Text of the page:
AT&T, CenturyLink, Verizon, and MetTel are among a group of 10 companies to secure a seat on the General Services Administration’s (GSA) 15-year, $50 billion Enterprise Infrastructure Solutions (EIS) contract.
As the follow on contract to the Networx contract, EIS was issued nearly two years after GSA issued the request for proposals.
EIS replaces the existing 10-year Networx contract.
Federal agencies currently spend approximately $2 billion per year on network infrastructure, according to the GSA. Due to its complexity, the Networx contract was extended until 2020.
EIS is a solutions-based contract addressing all aspects of federal information technology, telecommunications, and infrastructure requirements. Federal agencies can realize the benefits of the contract through task orders for specific projects or needs that represent incremental steps in the government’s digital transformation.
Being incumbent providers, prime Networx contract holders such as AT&T, CenturyLink and Verizon are in a prime position to serve the EIS contract.
Verizon, for one, will offer what it says will be a comprehensive and evolutionary suite of integrated services to agencies, including everything from SDN, to 4G wireless technologies, IoT and connected machines, managed network and security, and advanced FedRamp secure hosted voice and contact center services.
“As an approved EIS contract provider, Verizon will be able to leverage our global enterprise and government experience to offer a comprehensive suite of solutions,” said Mike Maiorana, SVP of public sector markets for Verizon Enterprise Solutions, in a statement provided to FierceTelecom. “Additionally, as a leading provider on Networx and WITS3 today, we have intimate understanding of agency solution requirements and their diverse missions, and are able to deliver programs tailored to meet their evolving needs.”
Focus on competition
But incumbent players are only one part of the vision GSA set with the EIS contract.
Besides, the big four voice, video and data providers, GSA awarded spots to Harris, British Telecom, MicroTech Telecommunications, Granite Telecommunications, Core Telecom Systems and MetTel.
For the first time, the GSA included non-traditional communications companies such as systems integrators and communications companies classified as businesses with under 500 employees in its selection pool.
|BT Federal||incumbent provider|
|Granite Telecommunications,||competitive provider|
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MetTel, a facilities-based competitive carrier covering 165 countries, has become adept at accessing services of the four largest US carriers and aggregate them into one converged network, regardless of the locally dominant carrier. This carrier integration capability enables MetTel to provide more coverage than any other single network provider.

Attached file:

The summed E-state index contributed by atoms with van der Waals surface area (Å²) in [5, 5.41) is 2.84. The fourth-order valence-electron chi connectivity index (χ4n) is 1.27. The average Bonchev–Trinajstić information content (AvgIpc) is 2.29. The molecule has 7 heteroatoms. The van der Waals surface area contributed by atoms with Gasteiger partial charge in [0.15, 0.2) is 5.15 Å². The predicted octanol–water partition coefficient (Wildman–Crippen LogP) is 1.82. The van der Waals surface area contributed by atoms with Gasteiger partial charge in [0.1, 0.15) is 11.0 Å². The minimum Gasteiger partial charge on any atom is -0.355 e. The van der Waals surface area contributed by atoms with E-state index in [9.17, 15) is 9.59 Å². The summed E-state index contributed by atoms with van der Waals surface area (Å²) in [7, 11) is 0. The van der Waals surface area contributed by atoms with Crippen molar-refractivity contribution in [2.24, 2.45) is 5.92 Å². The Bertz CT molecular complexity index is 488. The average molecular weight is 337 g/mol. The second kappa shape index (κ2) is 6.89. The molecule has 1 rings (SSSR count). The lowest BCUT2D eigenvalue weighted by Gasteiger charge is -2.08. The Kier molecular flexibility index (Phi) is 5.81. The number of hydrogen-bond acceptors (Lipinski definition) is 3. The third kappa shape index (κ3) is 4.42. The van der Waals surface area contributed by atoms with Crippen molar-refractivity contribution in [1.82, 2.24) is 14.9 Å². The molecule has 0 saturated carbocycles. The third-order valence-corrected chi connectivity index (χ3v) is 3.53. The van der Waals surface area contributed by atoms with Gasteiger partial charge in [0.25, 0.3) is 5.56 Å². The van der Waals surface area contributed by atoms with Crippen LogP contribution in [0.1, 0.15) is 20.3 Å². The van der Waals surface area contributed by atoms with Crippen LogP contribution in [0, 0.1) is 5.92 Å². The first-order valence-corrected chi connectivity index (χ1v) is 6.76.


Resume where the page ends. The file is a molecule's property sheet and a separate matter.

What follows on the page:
Diana Gowen, federal practice lead for MetTel, told FierceTelecom that the amount of participants invited to EIS sets it apart from earlier contract vehicles.
A 30-plus year government communications expert, Gowen herself led not only CenturyLink’s bid for Networx, but also MCI (now Verizon) bid for the earlier FTS 2000 and FTS 2001 contracts.
“The number of competitors is much much broader,” Gowen said. “You have system integrators, who have entered the fray this time, small businesses, including some like MetTel that are facilities-based, and resellers.”
Eyeing SD-WAN, IP services
A big part of the EIS contract is helping federal agencies transition from TDM to IP-based services.
The contract has a pricing construct that the GSA says are a hybrid model. This hybrid model takes into account the fact that major telcos like AT&T are migrating away from legacy copper and TDM-based technologies to all IP and fiber.
As part of EIS, GSA outlined over 13 service areas it require contractors to cover: data, voice, contact center, data center service, cloud, wireless, commercial satellite, managed service, service related equipment, service related labor, cable and wiring, access arrangement, and national security and emergency preparedness.
“EIS has more breadth from the perspective of being to put together solutions,” Gowen said. “In Networx, they called that so many unique products and here you have managed mobility, managed security, managed security, MPLS data Ethernet, but SD-WAN was not called out,” Gowen said. “Broadband services are also new and were never contemplated in earlier contract and a big emphasis on getting away from traditional TDM voice to an IP-based voice world.”
Like other sectors, the public sector is also looking at SD-WAN.
However, the contract which was written at a time when that service was not actively being marketed and delivered by service providers.
“SD-WAN is not on the schedule yet and once it’s awarded we’ll work to get that on there,” said Ed Fox, VP of network services for MetTel. “It was newer when we were working through this.”